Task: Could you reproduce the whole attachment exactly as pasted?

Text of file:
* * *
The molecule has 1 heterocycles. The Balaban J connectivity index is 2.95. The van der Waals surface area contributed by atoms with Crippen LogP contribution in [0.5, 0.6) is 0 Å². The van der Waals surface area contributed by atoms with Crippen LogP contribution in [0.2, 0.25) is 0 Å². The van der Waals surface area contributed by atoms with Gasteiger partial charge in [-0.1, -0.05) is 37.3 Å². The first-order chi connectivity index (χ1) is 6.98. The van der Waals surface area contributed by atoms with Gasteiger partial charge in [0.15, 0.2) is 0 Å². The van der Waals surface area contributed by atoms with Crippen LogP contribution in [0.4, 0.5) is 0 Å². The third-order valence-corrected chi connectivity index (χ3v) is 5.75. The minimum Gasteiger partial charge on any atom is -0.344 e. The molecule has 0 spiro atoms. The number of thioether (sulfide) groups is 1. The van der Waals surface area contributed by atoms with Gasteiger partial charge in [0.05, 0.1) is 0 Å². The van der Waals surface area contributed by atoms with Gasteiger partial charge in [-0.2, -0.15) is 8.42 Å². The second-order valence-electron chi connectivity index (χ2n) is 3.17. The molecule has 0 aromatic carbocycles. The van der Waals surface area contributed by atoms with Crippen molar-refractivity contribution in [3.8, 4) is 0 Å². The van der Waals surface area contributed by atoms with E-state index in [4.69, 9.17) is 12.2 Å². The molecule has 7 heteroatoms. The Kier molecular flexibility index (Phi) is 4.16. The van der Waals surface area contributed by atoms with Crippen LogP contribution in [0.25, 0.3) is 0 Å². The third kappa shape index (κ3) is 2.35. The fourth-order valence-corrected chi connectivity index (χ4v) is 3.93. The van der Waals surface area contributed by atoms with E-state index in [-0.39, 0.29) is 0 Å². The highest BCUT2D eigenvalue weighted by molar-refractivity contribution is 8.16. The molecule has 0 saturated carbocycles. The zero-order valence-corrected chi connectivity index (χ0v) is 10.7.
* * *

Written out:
The molecule has 1 heterocycles. The Balaban J connectivity index is 2.95. The van der Waals surface area contributed by atoms with Crippen LogP contribution in [0.5, 0.6) is 0 Å². The van der Waals surface area contributed by atoms with Crippen LogP contribution in [0.2, 0.25) is 0 Å². The van der Waals surface area contributed by atoms with Gasteiger partial charge in [-0.1, -0.05) is 37.3 Å². The first-order chi connectivity index (χ1) is 6.98. The van der Waals surface area contributed by atoms with Gasteiger partial charge in [0.15, 0.2) is 0 Å². The van der Waals surface area contributed by atoms with Crippen LogP contribution in [0.4, 0.5) is 0 Å². The third-order valence-corrected chi connectivity index (χ3v) is 5.75. The minimum Gasteiger partial charge on any atom is -0.344 e. The molecule has 0 spiro atoms. The number of thioether (sulfide) groups is 1. The van der Waals surface area contributed by atoms with Gasteiger partial charge in [0.05, 0.1) is 0 Å². The van der Waals surface area contributed by atoms with Gasteiger partial charge in [-0.2, -0.15) is 8.42 Å². The second-order valence-electron chi connectivity index (χ2n) is 3.17. The molecule has 0 aromatic carbocycles. The van der Waals surface area contributed by atoms with Crippen molar-refractivity contribution in [3.8, 4) is 0 Å². The van der Waals surface area contributed by atoms with E-state index in [4.69, 9.17) is 12.2 Å². The molecule has 7 heteroatoms. The Kier molecular flexibility index (Phi) is 4.16. The van der Waals surface area contributed by atoms with Crippen LogP contribution in [0.25, 0.3) is 0 Å². The third kappa shape index (κ3) is 2.35. The fourth-order valence-corrected chi connectivity index (χ4v) is 3.93. The van der Waals surface area contributed by atoms with E-state index in [-0.39, 0.29) is 0 Å². The highest BCUT2D eigenvalue weighted by molar-refractivity contribution is 8.16. The molecule has 0 saturated carbocycles. The zero-order valence-corrected chi connectivity index (χ0v) is 10.7.